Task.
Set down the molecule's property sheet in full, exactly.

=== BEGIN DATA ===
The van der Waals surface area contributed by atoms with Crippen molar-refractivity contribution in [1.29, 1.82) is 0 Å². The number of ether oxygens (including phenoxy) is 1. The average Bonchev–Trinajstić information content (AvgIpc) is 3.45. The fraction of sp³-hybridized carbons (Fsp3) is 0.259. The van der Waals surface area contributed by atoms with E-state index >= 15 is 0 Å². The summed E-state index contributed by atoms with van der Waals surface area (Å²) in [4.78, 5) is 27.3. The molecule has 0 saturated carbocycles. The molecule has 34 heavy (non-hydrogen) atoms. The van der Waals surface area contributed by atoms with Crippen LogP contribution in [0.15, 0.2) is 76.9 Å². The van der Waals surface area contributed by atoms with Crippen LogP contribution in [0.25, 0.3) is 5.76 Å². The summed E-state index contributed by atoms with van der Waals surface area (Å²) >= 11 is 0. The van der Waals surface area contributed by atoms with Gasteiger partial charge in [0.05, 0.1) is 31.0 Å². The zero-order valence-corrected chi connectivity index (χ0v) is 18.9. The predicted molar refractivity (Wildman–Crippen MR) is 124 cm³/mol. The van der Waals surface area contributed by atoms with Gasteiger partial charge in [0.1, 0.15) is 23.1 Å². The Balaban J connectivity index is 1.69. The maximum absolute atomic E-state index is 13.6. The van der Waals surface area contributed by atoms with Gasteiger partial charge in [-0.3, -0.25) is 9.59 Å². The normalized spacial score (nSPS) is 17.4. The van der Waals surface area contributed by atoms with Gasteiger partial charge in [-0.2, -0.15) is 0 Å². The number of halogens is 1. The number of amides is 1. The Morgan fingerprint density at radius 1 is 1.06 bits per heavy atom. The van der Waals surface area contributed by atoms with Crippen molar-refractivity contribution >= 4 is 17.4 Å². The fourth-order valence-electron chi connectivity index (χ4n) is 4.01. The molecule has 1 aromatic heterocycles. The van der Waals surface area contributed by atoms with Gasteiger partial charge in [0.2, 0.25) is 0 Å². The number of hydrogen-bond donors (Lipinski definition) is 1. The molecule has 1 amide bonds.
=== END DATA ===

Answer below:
The van der Waals surface area contributed by atoms with Crippen molar-refractivity contribution in [1.29, 1.82) is 0 Å². The number of ether oxygens (including phenoxy) is 1. The average Bonchev–Trinajstić information content (AvgIpc) is 3.45. The fraction of sp³-hybridized carbons (Fsp3) is 0.259. The van der Waals surface area contributed by atoms with E-state index >= 15 is 0 Å². The summed E-state index contributed by atoms with van der Waals surface area (Å²) in [4.78, 5) is 27.3. The molecule has 0 saturated carbocycles. The molecule has 34 heavy (non-hydrogen) atoms. The van der Waals surface area contributed by atoms with Crippen LogP contribution in [0.15, 0.2) is 76.9 Å². The van der Waals surface area contributed by atoms with Crippen LogP contribution in [0.25, 0.3) is 5.76 Å². The summed E-state index contributed by atoms with van der Waals surface area (Å²) >= 11 is 0. The van der Waals surface area contributed by atoms with Gasteiger partial charge in [0.05, 0.1) is 31.0 Å². The zero-order valence-corrected chi connectivity index (χ0v) is 18.9. The predicted molar refractivity (Wildman–Crippen MR) is 124 cm³/mol. The van der Waals surface area contributed by atoms with Gasteiger partial charge in [0.1, 0.15) is 23.1 Å². The Balaban J connectivity index is 1.69. The maximum absolute atomic E-state index is 13.6. The van der Waals surface area contributed by atoms with Gasteiger partial charge in [-0.3, -0.25) is 9.59 Å². The normalized spacial score (nSPS) is 17.4. The van der Waals surface area contributed by atoms with Gasteiger partial charge in [-0.2, -0.15) is 0 Å². The number of halogens is 1. The number of amides is 1. The Morgan fingerprint density at radius 1 is 1.06 bits per heavy atom. The van der Waals surface area contributed by atoms with Crippen molar-refractivity contribution >= 4 is 17.4 Å². The fourth-order valence-electron chi connectivity index (χ4n) is 4.01. The molecule has 1 aromatic heterocycles. The van der Waals surface area contributed by atoms with Gasteiger partial charge in [0.2, 0.25) is 0 Å². The number of hydrogen-bond donors (Lipinski definition) is 1. The molecule has 1 amide bonds.